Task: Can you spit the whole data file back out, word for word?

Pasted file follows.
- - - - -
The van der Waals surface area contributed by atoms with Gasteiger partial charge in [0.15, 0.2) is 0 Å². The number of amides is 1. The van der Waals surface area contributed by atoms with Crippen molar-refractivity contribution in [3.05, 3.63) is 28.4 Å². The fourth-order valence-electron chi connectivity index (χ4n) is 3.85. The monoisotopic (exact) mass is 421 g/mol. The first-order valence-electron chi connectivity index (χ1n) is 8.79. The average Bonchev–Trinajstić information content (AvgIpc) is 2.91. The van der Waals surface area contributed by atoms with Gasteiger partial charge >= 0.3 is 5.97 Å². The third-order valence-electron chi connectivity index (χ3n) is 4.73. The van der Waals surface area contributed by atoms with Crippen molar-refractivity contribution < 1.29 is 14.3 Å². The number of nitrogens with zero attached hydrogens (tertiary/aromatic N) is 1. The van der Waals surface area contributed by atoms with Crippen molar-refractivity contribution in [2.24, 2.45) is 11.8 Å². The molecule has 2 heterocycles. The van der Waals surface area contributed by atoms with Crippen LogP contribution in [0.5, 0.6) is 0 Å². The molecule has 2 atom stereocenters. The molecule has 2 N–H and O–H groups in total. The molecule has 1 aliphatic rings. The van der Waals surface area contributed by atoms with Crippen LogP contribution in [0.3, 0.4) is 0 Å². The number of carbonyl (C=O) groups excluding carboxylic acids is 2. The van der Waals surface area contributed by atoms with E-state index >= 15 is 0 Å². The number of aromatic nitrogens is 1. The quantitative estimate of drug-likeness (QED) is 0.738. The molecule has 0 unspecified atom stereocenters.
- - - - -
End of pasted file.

The van der Waals surface area contributed by atoms with Gasteiger partial charge in [0.15, 0.2) is 0 Å². The number of amides is 1. The van der Waals surface area contributed by atoms with Crippen molar-refractivity contribution in [3.05, 3.63) is 28.4 Å². The fourth-order valence-electron chi connectivity index (χ4n) is 3.85. The monoisotopic (exact) mass is 421 g/mol. The first-order valence-electron chi connectivity index (χ1n) is 8.79. The average Bonchev–Trinajstić information content (AvgIpc) is 2.91. The van der Waals surface area contributed by atoms with Gasteiger partial charge >= 0.3 is 5.97 Å². The third-order valence-electron chi connectivity index (χ3n) is 4.73. The van der Waals surface area contributed by atoms with Crippen molar-refractivity contribution < 1.29 is 14.3 Å². The number of nitrogens with zero attached hydrogens (tertiary/aromatic N) is 1. The van der Waals surface area contributed by atoms with Crippen molar-refractivity contribution in [2.24, 2.45) is 11.8 Å². The molecule has 2 heterocycles. The van der Waals surface area contributed by atoms with Crippen LogP contribution in [0.5, 0.6) is 0 Å². The molecule has 2 atom stereocenters. The molecule has 2 N–H and O–H groups in total. The molecule has 1 aliphatic rings. The van der Waals surface area contributed by atoms with Crippen LogP contribution in [0.3, 0.4) is 0 Å². The number of carbonyl (C=O) groups excluding carboxylic acids is 2. The van der Waals surface area contributed by atoms with E-state index >= 15 is 0 Å². The number of aromatic nitrogens is 1. The quantitative estimate of drug-likeness (QED) is 0.738. The molecule has 0 unspecified atom stereocenters.